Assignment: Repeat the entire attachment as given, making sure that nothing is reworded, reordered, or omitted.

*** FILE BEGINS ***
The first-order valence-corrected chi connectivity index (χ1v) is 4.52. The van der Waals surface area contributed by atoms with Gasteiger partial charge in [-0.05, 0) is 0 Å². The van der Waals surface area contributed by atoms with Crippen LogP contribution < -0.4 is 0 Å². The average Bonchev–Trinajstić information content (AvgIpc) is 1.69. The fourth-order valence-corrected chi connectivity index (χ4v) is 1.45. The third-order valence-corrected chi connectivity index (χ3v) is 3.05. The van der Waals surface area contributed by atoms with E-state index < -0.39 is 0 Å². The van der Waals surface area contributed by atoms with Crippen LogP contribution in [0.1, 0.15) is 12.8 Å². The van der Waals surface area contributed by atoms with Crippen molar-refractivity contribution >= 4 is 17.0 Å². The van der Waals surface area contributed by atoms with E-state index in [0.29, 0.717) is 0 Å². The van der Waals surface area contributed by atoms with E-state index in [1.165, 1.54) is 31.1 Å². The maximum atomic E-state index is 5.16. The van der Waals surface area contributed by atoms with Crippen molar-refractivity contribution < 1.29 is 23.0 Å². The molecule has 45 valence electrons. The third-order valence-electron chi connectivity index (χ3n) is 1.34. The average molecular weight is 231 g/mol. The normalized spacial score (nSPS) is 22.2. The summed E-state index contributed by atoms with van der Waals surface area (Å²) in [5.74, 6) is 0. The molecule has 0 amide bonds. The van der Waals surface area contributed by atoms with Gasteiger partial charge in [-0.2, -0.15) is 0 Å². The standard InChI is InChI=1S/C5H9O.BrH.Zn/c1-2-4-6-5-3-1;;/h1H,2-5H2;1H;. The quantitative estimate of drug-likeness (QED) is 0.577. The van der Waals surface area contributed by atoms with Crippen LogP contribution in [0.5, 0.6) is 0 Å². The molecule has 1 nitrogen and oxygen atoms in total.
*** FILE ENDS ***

The first-order valence-corrected chi connectivity index (χ1v) is 4.52. The van der Waals surface area contributed by atoms with Gasteiger partial charge in [-0.05, 0) is 0 Å². The van der Waals surface area contributed by atoms with Crippen LogP contribution < -0.4 is 0 Å². The average Bonchev–Trinajstić information content (AvgIpc) is 1.69. The fourth-order valence-corrected chi connectivity index (χ4v) is 1.45. The third-order valence-corrected chi connectivity index (χ3v) is 3.05. The van der Waals surface area contributed by atoms with E-state index < -0.39 is 0 Å². The van der Waals surface area contributed by atoms with Crippen LogP contribution in [0.1, 0.15) is 12.8 Å². The van der Waals surface area contributed by atoms with Crippen molar-refractivity contribution >= 4 is 17.0 Å². The van der Waals surface area contributed by atoms with E-state index in [0.29, 0.717) is 0 Å². The van der Waals surface area contributed by atoms with E-state index in [1.165, 1.54) is 31.1 Å². The maximum atomic E-state index is 5.16. The van der Waals surface area contributed by atoms with Crippen molar-refractivity contribution < 1.29 is 23.0 Å². The molecule has 45 valence electrons. The third-order valence-electron chi connectivity index (χ3n) is 1.34. The average molecular weight is 231 g/mol. The normalized spacial score (nSPS) is 22.2. The summed E-state index contributed by atoms with van der Waals surface area (Å²) in [5.74, 6) is 0. The molecule has 0 amide bonds. The van der Waals surface area contributed by atoms with Gasteiger partial charge in [-0.2, -0.15) is 0 Å². The standard InChI is InChI=1S/C5H9O.BrH.Zn/c1-2-4-6-5-3-1;;/h1H,2-5H2;1H;. The quantitative estimate of drug-likeness (QED) is 0.577. The van der Waals surface area contributed by atoms with Crippen LogP contribution in [0.5, 0.6) is 0 Å². The molecule has 1 nitrogen and oxygen atoms in total.